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Electrical Energy

  1. Feb 19, 2007 #1
    1. The problem statement, all variables and given/known data
    A hydroelectric dam holds back a lake of surface area 3.00×106 m^2 that has vertical sides below the water level. The water level in the lake is a height 130 m above the base of the dam. When the water passes through turbines at the base of the dam, its mechanical energy is converted into electrical energy with 93.0% efficiency.

    If gravitational potential energy is taken to be zero at the base of the dam, how much energy is stored in the top meter of the water in the lake? The density of water is = 1000 kg/m^3.

    What volume of water must pass through the dam to produce an amount of electrical energy totalling 1000 kilowatt-hours of electrical energy?

    What distance does the level of water in the lake fall when this much water passes through the dam?

    2. Relevant equations
    This is what I'm thinking but I'm not sure: deltaK + deltaU + delta(other energy) = 0


    3. The attempt at a solution
    I actually don't understand where to go with this problem. So far, I've used the surface area x height to get the volume and then divided by the density to get the mass. I don't know why I did that, it's probably not even relevant.

    Then I started with my book with problems that look a bit similar and then I tried to integrate it with the integral and the resulting eqn I got is:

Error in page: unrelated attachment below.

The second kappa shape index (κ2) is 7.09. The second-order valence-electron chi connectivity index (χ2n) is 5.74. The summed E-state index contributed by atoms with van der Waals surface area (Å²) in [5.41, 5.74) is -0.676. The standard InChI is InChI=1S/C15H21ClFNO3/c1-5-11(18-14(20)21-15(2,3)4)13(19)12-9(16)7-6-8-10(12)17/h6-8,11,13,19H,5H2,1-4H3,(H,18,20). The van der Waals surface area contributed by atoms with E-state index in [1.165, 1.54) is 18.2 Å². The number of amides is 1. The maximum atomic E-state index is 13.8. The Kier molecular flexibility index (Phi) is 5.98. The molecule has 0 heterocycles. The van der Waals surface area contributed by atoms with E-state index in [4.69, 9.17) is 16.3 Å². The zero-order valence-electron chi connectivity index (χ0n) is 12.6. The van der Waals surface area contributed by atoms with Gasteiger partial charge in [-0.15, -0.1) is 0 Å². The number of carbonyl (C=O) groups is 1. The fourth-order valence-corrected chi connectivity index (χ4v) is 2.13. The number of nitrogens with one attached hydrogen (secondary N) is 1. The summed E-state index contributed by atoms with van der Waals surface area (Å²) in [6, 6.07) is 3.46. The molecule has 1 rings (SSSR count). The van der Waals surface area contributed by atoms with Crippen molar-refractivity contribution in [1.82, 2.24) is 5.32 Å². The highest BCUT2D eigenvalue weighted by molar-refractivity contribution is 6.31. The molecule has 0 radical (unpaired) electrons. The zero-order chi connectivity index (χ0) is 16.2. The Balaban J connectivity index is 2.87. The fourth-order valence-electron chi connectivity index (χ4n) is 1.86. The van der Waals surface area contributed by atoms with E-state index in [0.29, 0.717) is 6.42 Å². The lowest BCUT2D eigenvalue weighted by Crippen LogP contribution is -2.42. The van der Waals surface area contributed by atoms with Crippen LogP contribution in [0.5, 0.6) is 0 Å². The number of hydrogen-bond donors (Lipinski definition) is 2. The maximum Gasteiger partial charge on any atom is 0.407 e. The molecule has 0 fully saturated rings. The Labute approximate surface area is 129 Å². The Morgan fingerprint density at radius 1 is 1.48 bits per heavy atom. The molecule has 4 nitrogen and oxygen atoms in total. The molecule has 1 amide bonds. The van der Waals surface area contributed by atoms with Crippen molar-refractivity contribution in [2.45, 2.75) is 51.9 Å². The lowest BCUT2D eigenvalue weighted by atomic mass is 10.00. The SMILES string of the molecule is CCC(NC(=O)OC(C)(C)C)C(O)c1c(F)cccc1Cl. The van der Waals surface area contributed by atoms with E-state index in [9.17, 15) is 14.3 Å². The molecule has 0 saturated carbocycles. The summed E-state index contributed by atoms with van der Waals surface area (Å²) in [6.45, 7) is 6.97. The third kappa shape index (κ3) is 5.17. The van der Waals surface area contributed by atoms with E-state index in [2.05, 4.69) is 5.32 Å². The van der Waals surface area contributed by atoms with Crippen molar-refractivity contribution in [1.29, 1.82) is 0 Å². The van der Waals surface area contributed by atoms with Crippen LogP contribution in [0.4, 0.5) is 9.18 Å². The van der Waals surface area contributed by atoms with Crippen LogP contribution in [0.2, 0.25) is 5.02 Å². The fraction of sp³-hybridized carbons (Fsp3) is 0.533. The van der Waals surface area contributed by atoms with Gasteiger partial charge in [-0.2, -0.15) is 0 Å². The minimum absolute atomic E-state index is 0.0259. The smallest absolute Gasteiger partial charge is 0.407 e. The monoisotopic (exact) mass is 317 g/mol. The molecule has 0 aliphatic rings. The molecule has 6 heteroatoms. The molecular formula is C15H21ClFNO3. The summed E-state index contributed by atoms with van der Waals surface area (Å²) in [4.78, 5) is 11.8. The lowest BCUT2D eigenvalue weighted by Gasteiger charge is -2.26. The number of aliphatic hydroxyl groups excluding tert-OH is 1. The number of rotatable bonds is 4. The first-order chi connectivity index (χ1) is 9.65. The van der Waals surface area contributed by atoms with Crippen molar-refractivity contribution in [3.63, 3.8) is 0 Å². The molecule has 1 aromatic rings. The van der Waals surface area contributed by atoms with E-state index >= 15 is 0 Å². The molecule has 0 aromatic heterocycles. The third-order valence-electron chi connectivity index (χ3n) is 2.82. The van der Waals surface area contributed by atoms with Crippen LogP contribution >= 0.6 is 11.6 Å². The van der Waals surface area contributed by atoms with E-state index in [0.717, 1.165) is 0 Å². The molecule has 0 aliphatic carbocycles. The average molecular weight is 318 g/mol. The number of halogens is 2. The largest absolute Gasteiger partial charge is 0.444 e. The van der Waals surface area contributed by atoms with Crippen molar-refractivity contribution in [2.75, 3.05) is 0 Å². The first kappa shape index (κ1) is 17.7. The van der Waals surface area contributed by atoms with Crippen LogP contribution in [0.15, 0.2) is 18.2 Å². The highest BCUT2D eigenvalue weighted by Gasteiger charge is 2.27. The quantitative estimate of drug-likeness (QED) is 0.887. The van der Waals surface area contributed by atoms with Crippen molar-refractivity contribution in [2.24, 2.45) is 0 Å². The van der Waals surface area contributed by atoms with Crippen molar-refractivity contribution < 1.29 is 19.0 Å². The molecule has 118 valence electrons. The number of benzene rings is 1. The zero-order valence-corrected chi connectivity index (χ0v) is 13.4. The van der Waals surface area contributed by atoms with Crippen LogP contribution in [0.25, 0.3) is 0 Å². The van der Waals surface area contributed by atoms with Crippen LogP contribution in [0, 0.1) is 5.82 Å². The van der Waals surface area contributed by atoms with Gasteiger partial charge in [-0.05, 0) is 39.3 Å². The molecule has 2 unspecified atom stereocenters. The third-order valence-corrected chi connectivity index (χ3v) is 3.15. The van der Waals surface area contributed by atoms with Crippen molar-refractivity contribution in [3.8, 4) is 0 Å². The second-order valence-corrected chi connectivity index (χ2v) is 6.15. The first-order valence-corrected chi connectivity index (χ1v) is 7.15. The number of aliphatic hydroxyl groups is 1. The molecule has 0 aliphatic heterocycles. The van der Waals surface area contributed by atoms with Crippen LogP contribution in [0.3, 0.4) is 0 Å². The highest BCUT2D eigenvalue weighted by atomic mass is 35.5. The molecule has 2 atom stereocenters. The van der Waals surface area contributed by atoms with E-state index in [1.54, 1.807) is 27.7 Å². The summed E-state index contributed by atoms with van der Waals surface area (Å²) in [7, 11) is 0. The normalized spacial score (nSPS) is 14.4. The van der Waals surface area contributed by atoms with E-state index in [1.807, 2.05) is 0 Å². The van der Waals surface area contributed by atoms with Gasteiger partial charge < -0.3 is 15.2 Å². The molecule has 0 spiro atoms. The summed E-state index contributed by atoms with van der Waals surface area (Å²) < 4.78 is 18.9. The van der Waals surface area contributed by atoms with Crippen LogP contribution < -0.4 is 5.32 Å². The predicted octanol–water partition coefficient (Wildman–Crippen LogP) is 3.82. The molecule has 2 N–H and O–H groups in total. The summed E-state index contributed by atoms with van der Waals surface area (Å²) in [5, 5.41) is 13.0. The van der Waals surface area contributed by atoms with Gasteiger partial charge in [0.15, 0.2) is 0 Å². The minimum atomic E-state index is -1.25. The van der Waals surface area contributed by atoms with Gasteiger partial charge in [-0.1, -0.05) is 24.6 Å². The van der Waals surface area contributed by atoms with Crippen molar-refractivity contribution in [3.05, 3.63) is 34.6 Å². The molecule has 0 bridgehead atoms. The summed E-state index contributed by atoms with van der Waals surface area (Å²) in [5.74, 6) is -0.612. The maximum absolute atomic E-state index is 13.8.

((h_2)^2 - (h_1)^2)/2 * dAg

    d = density
    A = area
    g = gravity

    Plugging in everything, I got the wrong answer obviously.

    I know I'm completely lost on this problem, like I don't even understand the whole picture or what is electrical energy. Can someone pls shed some light for me?
     
  2. jcsd
  3. Feb 19, 2007 #2
    Youre given the surface area of the lake and asked to find the energy in the top meter of the lake. Multiply to find the volume and multiply volume with density to find the mass of the water in the first meter. This much mass held at a height of 130 meters contains mgh potential energy.

    Now, at 93% efficiency, 93% of the potential energy of the water is converted into electrical energy. Therefore, 0.93*mgh=1000KW*3600 (for kw-hour). This will give you the mass of the water required PER hour and from there you can find the volume required (you're given the density).

    You have the volume of water required and you have the surface area, so you can find the change in depth.
     
  4. Feb 19, 2007 #3
    The system keeps telling me it's wrong. I took the surface area x height = volume. Then I took volume x density = mass. I got 3.9x10^11. I used the mgh eqn but I have the wrong answer. Isn't there something else I'm missing...?

    Edit: Crap. >< I totally forgot to read the first meter. *hits head* I got it now I got it now. Many thanks!
     
    Last edited: Feb 19, 2007
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